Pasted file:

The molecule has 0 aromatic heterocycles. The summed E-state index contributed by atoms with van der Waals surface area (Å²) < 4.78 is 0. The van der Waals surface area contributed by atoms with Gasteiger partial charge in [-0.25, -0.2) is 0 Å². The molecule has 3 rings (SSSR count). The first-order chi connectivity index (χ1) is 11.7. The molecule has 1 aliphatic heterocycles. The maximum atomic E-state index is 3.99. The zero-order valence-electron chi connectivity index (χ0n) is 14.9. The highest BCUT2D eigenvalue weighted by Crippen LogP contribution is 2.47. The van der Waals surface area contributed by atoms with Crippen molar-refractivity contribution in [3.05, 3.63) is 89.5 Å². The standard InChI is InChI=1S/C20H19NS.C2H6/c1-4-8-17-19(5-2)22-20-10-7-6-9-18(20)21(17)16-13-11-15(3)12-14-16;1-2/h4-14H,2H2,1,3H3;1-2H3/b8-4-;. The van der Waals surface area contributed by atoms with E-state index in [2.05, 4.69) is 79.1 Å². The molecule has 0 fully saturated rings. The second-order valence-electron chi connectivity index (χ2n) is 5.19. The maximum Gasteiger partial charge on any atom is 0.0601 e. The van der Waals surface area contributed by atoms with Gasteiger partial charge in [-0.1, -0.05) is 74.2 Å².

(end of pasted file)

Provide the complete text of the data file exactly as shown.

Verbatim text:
The molecule has 0 aromatic heterocycles. The summed E-state index contributed by atoms with van der Waals surface area (Å²) < 4.78 is 0. The van der Waals surface area contributed by atoms with Gasteiger partial charge in [-0.25, -0.2) is 0 Å². The molecule has 3 rings (SSSR count). The first-order chi connectivity index (χ1) is 11.7. The molecule has 1 aliphatic heterocycles. The maximum atomic E-state index is 3.99. The zero-order valence-electron chi connectivity index (χ0n) is 14.9. The highest BCUT2D eigenvalue weighted by Crippen LogP contribution is 2.47. The van der Waals surface area contributed by atoms with Crippen molar-refractivity contribution in [3.05, 3.63) is 89.5 Å². The standard InChI is InChI=1S/C20H19NS.C2H6/c1-4-8-17-19(5-2)22-20-10-7-6-9-18(20)21(17)16-13-11-15(3)12-14-16;1-2/h4-14H,2H2,1,3H3;1-2H3/b8-4-;. The van der Waals surface area contributed by atoms with E-state index in [2.05, 4.69) is 79.1 Å². The molecule has 0 fully saturated rings. The second-order valence-electron chi connectivity index (χ2n) is 5.19. The maximum Gasteiger partial charge on any atom is 0.0601 e. The van der Waals surface area contributed by atoms with Gasteiger partial charge in [-0.1, -0.05) is 74.2 Å².